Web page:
JEFFERSON CITY, Mo. — Calling it “the best possible investment the state can make,” Gov. Jay Nixon announced today that k-12 education would be full funded through by the end of his first term and pledged new money for higher education.
Nixon made the announcement before a group of more than 100 higher education leaders from across the state, pledging a host of new funding for programs related to job training, mental health and financial aid.
Nixon told the crowd that his FY2015 budget would have “substantial” increases in funding for higher education, but told reporters later he could not provide specifics.
“We’re continuing to watch the economy as it moves forward,” Nixon says. “We’ll be watching the September, October, November numbers and looking at projections down the line. Obviously we want to be very aggressive with that funding while at the same time making it clear to Missourians that with additional dollars comes additional responsibilities.”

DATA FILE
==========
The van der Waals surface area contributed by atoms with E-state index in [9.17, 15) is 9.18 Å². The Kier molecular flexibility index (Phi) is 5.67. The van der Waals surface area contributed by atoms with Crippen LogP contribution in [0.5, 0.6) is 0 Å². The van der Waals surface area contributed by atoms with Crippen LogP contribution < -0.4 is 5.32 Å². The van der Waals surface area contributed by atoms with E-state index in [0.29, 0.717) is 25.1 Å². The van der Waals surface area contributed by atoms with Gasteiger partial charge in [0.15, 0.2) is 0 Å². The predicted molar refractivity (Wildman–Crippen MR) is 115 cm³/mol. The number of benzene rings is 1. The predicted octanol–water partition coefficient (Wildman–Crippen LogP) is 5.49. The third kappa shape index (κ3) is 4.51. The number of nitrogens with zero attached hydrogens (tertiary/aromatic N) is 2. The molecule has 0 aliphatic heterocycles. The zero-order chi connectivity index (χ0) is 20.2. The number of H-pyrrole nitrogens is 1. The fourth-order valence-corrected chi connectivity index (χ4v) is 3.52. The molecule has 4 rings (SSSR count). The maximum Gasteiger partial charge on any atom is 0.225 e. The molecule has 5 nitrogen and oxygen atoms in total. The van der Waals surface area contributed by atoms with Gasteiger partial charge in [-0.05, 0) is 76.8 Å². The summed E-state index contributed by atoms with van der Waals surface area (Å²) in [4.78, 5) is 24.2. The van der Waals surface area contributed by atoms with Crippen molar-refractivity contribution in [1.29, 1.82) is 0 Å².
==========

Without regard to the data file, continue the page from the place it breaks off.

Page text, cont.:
Nixon began the remarks with a victory lap, thanking the education officials in the room for their support of his veto of HB 253, and chided the Republican majority who supported it for embracing “radical experiments masked as reform.” Nixon cited the state’s lowest-in-the-nation tuition increases and the expansion of the A-plus program as just a few of the recent education accomplishments of his administration.
Nixon, eyeing his legacy as governor, said “history sometimes has to come to us.” He told the crowd that he wanted history to remember the strides he and the state made for higher education during his time as governor.
Collin Reischman was the Managing Editor for The Missouri Times, and a graduate of Webster University with a Bachelor of Arts in Journalism.